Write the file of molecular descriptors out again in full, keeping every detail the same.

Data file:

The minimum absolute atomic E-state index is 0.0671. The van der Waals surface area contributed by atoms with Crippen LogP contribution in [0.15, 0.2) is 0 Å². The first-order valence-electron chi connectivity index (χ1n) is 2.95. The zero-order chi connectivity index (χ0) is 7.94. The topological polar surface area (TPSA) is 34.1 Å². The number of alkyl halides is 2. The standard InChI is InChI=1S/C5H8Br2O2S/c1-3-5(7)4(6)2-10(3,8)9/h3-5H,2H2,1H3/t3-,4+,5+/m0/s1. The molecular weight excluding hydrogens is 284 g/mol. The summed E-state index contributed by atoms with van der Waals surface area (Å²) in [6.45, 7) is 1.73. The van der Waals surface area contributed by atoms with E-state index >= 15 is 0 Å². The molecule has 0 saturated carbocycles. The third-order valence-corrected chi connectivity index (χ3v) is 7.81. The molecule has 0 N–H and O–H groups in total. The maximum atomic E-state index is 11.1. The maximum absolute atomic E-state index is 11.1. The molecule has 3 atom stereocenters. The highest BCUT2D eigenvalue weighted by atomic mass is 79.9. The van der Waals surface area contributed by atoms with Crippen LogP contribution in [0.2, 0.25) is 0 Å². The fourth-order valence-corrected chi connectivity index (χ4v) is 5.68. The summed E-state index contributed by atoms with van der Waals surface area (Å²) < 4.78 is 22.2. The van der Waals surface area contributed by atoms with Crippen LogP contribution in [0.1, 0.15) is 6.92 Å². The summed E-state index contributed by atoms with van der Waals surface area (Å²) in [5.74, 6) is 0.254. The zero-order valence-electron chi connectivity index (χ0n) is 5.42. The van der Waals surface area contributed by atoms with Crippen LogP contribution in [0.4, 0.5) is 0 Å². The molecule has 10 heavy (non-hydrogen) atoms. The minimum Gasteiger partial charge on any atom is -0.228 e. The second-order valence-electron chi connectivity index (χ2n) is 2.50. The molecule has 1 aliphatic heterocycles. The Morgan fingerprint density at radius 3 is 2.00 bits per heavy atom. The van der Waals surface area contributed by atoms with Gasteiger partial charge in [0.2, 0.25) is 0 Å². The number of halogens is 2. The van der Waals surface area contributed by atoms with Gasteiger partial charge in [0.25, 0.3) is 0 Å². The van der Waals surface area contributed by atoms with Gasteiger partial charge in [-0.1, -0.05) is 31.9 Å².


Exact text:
The minimum absolute atomic E-state index is 0.0671. The van der Waals surface area contributed by atoms with Crippen LogP contribution in [0.15, 0.2) is 0 Å². The first-order valence-electron chi connectivity index (χ1n) is 2.95. The zero-order chi connectivity index (χ0) is 7.94. The topological polar surface area (TPSA) is 34.1 Å². The number of alkyl halides is 2. The standard InChI is InChI=1S/C5H8Br2O2S/c1-3-5(7)4(6)2-10(3,8)9/h3-5H,2H2,1H3/t3-,4+,5+/m0/s1. The molecular weight excluding hydrogens is 284 g/mol. The summed E-state index contributed by atoms with van der Waals surface area (Å²) in [6.45, 7) is 1.73. The van der Waals surface area contributed by atoms with E-state index >= 15 is 0 Å². The molecule has 0 saturated carbocycles. The third-order valence-corrected chi connectivity index (χ3v) is 7.81. The molecule has 0 N–H and O–H groups in total. The maximum atomic E-state index is 11.1. The maximum absolute atomic E-state index is 11.1. The molecule has 3 atom stereocenters. The highest BCUT2D eigenvalue weighted by atomic mass is 79.9. The van der Waals surface area contributed by atoms with Crippen LogP contribution in [0.2, 0.25) is 0 Å². The fourth-order valence-corrected chi connectivity index (χ4v) is 5.68. The summed E-state index contributed by atoms with van der Waals surface area (Å²) < 4.78 is 22.2. The van der Waals surface area contributed by atoms with Crippen LogP contribution in [0.1, 0.15) is 6.92 Å². The summed E-state index contributed by atoms with van der Waals surface area (Å²) in [5.74, 6) is 0.254. The zero-order valence-electron chi connectivity index (χ0n) is 5.42. The van der Waals surface area contributed by atoms with Crippen LogP contribution in [0.4, 0.5) is 0 Å². The molecule has 10 heavy (non-hydrogen) atoms. The minimum Gasteiger partial charge on any atom is -0.228 e. The second-order valence-electron chi connectivity index (χ2n) is 2.50. The molecule has 1 aliphatic heterocycles. The Morgan fingerprint density at radius 3 is 2.00 bits per heavy atom. The van der Waals surface area contributed by atoms with Gasteiger partial charge in [0.2, 0.25) is 0 Å². The number of halogens is 2. The van der Waals surface area contributed by atoms with Gasteiger partial charge in [0.25, 0.3) is 0 Å². The van der Waals surface area contributed by atoms with Gasteiger partial charge in [-0.1, -0.05) is 31.9 Å².